brand logo

Am Fam Physician. 2006;74(11):1939

Clinical Question: Is tacrolimus (Protopic) an effective treatment for Pityriasis alba?

Setting: Outpatient (specialty)

Study Design: Randomized controlled trial (single-blinded)

Allocation: Unconcealed

Synopsis: P. alba is characterized by hypopigmented macules and is associated with atopic dermatitis. Because tacrolimus is an effective treatment for the latter condition, these researchers thought it also might be helpful for P. alba. In this study, 60 children and young adults (age range = six to 21 years) with phototypes III or IV were randomly assigned to tacrolimus 0.1% ointment twice daily plus moisturizers with sunscreen or moisturizers with sunscreen alone. No placebo cream was used, so patients and the researcher doing the randomization knew the group assignment. However, the authors state that outcomes were evaluated by an investigator blinded to group assignment.

The groups were balanced at the beginning of the study; four patients dropped out of the tacrolimus group and six dropped out of the control group. Analysis was limited to those who completed the study. The primary outcomes were 3-point scores (0 = none, 3 = severe) for hypopigmentation, pruritus, and scaling. The greatest benefit of tacrolimus occurred for hypopigmentation, less benefit was seen for pruritus, and no benefit was seen for scaling. A transient burning sensation was reported by three patients in the tacrolimus group.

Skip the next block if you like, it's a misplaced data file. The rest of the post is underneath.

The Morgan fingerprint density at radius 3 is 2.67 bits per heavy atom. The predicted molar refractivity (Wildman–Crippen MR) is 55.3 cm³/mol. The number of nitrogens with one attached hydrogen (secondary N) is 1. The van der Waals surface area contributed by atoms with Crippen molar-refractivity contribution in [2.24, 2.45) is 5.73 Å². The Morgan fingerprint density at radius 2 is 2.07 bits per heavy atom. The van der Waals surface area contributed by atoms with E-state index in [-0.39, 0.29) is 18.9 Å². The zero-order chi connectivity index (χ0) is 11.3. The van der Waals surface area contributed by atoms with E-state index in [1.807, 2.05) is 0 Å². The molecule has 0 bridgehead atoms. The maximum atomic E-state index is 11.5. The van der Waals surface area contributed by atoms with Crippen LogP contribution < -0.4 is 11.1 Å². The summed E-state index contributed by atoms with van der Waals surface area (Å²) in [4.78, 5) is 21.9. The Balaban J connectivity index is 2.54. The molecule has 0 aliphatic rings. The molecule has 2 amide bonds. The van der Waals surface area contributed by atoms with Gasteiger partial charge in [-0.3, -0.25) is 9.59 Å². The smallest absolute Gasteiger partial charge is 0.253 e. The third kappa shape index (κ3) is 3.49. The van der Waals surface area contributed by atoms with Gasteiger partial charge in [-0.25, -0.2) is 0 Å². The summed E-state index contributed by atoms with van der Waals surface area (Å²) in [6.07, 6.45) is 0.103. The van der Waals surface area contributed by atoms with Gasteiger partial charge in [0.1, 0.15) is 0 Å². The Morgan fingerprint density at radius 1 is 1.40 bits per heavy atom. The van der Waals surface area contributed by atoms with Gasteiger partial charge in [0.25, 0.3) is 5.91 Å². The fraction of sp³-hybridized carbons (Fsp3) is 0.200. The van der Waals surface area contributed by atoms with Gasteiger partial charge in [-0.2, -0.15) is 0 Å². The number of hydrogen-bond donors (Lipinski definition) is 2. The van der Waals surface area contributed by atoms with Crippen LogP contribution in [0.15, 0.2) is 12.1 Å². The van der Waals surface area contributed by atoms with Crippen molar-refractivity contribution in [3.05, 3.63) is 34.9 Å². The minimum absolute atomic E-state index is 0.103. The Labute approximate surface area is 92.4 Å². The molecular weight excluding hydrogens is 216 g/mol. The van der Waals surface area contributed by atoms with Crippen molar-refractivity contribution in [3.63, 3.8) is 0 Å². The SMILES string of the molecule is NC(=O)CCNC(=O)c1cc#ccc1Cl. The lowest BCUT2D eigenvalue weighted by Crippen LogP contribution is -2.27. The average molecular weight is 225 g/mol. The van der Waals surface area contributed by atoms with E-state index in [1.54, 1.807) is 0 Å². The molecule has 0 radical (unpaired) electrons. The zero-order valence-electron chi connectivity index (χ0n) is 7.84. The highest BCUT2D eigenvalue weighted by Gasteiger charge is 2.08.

Bottom Line: Tacrolimus is an option for the treatment of P. alba. Note that this drug has not been approved for use in children younger than two years, and in all patients should be used for as short a time as possible because long-term use has been associated with an increased risk of lymphoma and skin cancer. Because P. alba is a self-limiting condition, with patients in the control group improving throughout the study, this expensive and potentially harmful agent should only be used after a careful discussion of the risks and benefits with patients and their parents. Moisturizers, sun block, and low-dose corticosteroids are first-line treatments. (Level of evidence: 1b)

POEMs (patient-oriented evidence that matters) are provided by Essential Evidence Plus, a point-of-care clinical decision support system published by Wiley-Blackwell. For more information, see Copyright Wiley-Blackwell. Used with permission.

For definitions of levels of evidence used in POEMs, see

To subscribe to a free podcast of these and other POEMs that appear in AFP, search in iTunes for “POEM of the Week” or go to

This series is coordinated by Natasha J. Pyzocha, DO, contributing editor.

A collection of POEMs published in AFP is available at

Continue Reading

More in AFP

Copyright © 2006 by the American Academy of Family Physicians.

This content is owned by the AAFP. A person viewing it online may make one printout of the material and may use that printout only for his or her personal, non-commercial reference. This material may not otherwise be downloaded, copied, printed, stored, transmitted or reproduced in any medium, whether now known or later invented, except as authorized in writing by the AAFP.  See permissions for copyright questions and/or permission requests.